What started as a plan developed by a team of food scientists in the late 1950s has gradually developed into one of the most prestigious food and safety management systems in the world.
HACCP, also known as Hazard Analysis and Critical Control Point, is defined as a standardized practice that identifies assessment of risk, hazard identification, and control. In simpler terms, it is a strategic plan used by facilities in the food industry which validates food that is cooked, served, and consumed is safe to eat.
A collaborative development implemented by The Pillsbury Company, the United States Army, and NASA, HACCP was initially intended to produce safe foods for the United States space program. NASA wanted to ensure the safety of the food that astronauts would consume in space by creating a risk-based system, preventing any error in the production of food being sent to space.
After the success of the space program testing, Pillsbury initiated the same testing into their method of food production in response to contamination outbreaks and recalls.
In 1971, Pillsbury attended the National Conference on Food Protection. After presenting their findings and examining their critical hazards using the HACCP method, the Food and Drug Administration (FDA), proposed a similar testing and training program for FDA food inspectors. The creation of these testings were the basic foundation for the HACCP food safety management system.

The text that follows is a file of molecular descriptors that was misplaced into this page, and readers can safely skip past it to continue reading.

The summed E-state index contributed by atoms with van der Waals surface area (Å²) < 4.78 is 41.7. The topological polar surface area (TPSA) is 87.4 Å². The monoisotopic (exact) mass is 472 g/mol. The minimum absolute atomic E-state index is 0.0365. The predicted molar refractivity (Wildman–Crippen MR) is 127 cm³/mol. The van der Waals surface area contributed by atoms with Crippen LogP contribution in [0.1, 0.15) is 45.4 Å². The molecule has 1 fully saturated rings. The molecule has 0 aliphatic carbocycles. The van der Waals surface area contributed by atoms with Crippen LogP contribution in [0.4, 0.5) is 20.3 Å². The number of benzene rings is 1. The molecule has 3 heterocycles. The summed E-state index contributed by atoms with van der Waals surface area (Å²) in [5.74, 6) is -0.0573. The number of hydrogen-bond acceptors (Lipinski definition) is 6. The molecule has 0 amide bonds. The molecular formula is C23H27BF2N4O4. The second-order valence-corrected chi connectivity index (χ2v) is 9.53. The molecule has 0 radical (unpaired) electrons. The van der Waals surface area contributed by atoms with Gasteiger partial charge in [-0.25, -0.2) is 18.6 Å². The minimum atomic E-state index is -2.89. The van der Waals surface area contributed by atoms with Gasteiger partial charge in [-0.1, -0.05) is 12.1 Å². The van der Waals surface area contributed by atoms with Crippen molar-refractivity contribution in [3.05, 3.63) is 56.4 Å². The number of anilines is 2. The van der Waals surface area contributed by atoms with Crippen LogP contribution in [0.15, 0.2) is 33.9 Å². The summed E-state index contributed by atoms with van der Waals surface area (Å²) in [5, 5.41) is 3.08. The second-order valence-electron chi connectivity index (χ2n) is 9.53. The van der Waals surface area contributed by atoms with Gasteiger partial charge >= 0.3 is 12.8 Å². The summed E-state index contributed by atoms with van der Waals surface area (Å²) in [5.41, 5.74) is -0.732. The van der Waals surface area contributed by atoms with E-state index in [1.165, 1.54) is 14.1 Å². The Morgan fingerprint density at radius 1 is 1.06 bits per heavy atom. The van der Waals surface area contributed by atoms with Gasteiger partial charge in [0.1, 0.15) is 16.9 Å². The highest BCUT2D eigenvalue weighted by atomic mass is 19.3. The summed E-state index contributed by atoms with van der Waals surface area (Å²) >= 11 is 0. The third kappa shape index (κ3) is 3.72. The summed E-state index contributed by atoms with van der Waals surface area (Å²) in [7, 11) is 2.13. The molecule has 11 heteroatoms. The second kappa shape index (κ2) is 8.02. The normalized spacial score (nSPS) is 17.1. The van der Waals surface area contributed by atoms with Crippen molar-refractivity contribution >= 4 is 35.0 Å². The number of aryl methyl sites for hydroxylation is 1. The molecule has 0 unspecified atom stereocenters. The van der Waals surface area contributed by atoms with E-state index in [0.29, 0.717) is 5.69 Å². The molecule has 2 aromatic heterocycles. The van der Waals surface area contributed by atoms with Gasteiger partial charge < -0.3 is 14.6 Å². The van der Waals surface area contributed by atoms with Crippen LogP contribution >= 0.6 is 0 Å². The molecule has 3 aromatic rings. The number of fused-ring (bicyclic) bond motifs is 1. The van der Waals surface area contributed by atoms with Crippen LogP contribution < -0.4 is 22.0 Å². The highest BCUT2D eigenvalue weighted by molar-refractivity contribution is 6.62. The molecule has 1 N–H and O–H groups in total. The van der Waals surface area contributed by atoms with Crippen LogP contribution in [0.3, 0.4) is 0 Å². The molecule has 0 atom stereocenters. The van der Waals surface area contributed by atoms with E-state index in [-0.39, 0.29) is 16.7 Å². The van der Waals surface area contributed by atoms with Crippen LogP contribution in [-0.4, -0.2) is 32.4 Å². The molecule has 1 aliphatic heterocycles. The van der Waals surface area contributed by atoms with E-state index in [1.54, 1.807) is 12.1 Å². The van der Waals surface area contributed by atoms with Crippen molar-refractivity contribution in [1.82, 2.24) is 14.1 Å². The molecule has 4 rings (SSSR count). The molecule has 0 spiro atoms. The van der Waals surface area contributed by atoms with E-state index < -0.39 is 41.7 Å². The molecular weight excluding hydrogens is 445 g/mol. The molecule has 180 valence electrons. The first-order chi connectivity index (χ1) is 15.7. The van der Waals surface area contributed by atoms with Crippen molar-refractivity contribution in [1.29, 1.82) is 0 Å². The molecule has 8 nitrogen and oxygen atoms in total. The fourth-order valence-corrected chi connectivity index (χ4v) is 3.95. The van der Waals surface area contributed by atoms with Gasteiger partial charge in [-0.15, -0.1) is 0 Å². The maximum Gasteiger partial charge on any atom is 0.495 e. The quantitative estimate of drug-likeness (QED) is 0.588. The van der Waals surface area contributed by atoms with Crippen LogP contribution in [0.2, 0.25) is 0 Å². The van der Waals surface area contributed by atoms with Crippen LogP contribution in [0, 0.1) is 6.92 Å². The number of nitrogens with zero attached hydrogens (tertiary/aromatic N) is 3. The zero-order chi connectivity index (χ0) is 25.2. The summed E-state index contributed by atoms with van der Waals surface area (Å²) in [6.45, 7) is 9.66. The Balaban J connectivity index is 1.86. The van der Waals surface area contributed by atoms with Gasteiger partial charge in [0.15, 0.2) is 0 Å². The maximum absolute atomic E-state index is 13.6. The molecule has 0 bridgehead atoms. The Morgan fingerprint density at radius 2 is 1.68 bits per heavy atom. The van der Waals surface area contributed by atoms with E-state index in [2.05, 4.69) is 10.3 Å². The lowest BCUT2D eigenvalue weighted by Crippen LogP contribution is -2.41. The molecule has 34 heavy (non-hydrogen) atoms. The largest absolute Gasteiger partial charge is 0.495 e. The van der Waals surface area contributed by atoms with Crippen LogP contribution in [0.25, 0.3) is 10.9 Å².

Expansion in the Industry
Between the 1980s and 1990s, the HACCP plan continued to grow significantly within the food industry. Toward the end of the 1980s, several food and safety publications made it a priority to include HACCP as the predominant food safety system. Many publications describe the HACCP plan as the most effective method to ensure the safety of the U.S. food supply.
In 1993, the National Advisory Committee on Microbiological Criteria for Foods (NACMCF) revised the guidance standards, adding the five preliminary steps and seven current principles of HACCP. This information provided significant input into the hazard analysis process.
Current HACCP Practice
In 1998, it became a requirement for all food businesses to obtain a food and safety certification under HACCP guidelines with the exception of smaller businesses not having to comply with the regulations. Today, training for the advancement of the HACCP system is offered by several food safety firms such as The American Society for Quality, who has developed HACCP Auditor Certification training to ensure food professionals understand the specific standards and principles.
While food safety is still evolving, it is expected to further improve in regard to food processing and delivery to consumers in the international marketplace. To view MadgeTech’s line of data loggers that ensure HACCP standards, click here!
Click here, to see the HACCP Timeline!